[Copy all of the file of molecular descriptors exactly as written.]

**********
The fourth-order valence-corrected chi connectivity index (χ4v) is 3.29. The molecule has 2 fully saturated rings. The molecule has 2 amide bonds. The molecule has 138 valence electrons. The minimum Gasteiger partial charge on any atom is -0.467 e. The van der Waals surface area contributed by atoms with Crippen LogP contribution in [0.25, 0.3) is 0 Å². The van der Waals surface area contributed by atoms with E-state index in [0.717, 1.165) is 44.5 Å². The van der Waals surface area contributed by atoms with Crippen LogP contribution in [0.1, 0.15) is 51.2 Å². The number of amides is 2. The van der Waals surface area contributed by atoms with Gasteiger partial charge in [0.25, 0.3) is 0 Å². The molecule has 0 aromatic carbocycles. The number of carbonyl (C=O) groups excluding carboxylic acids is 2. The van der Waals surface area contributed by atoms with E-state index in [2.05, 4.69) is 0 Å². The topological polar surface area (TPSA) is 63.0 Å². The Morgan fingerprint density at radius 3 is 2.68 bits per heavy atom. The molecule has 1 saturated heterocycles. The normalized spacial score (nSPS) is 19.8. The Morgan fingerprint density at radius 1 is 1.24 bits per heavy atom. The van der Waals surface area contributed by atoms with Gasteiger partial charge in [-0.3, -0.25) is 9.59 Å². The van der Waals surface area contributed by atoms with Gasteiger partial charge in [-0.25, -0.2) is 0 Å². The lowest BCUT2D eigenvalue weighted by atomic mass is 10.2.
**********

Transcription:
The fourth-order valence-corrected chi connectivity index (χ4v) is 3.29. The molecule has 2 fully saturated rings. The molecule has 2 amide bonds. The molecule has 138 valence electrons. The minimum Gasteiger partial charge on any atom is -0.467 e. The van der Waals surface area contributed by atoms with Crippen LogP contribution in [0.25, 0.3) is 0 Å². The van der Waals surface area contributed by atoms with E-state index in [0.717, 1.165) is 44.5 Å². The van der Waals surface area contributed by atoms with Crippen LogP contribution in [0.1, 0.15) is 51.2 Å². The number of amides is 2. The van der Waals surface area contributed by atoms with Gasteiger partial charge in [0.25, 0.3) is 0 Å². The molecule has 0 aromatic carbocycles. The number of carbonyl (C=O) groups excluding carboxylic acids is 2. The van der Waals surface area contributed by atoms with E-state index in [2.05, 4.69) is 0 Å². The topological polar surface area (TPSA) is 63.0 Å². The Morgan fingerprint density at radius 3 is 2.68 bits per heavy atom. The molecule has 1 saturated heterocycles. The normalized spacial score (nSPS) is 19.8. The Morgan fingerprint density at radius 1 is 1.24 bits per heavy atom. The van der Waals surface area contributed by atoms with Gasteiger partial charge in [-0.3, -0.25) is 9.59 Å². The van der Waals surface area contributed by atoms with Gasteiger partial charge in [-0.25, -0.2) is 0 Å². The lowest BCUT2D eigenvalue weighted by atomic mass is 10.2.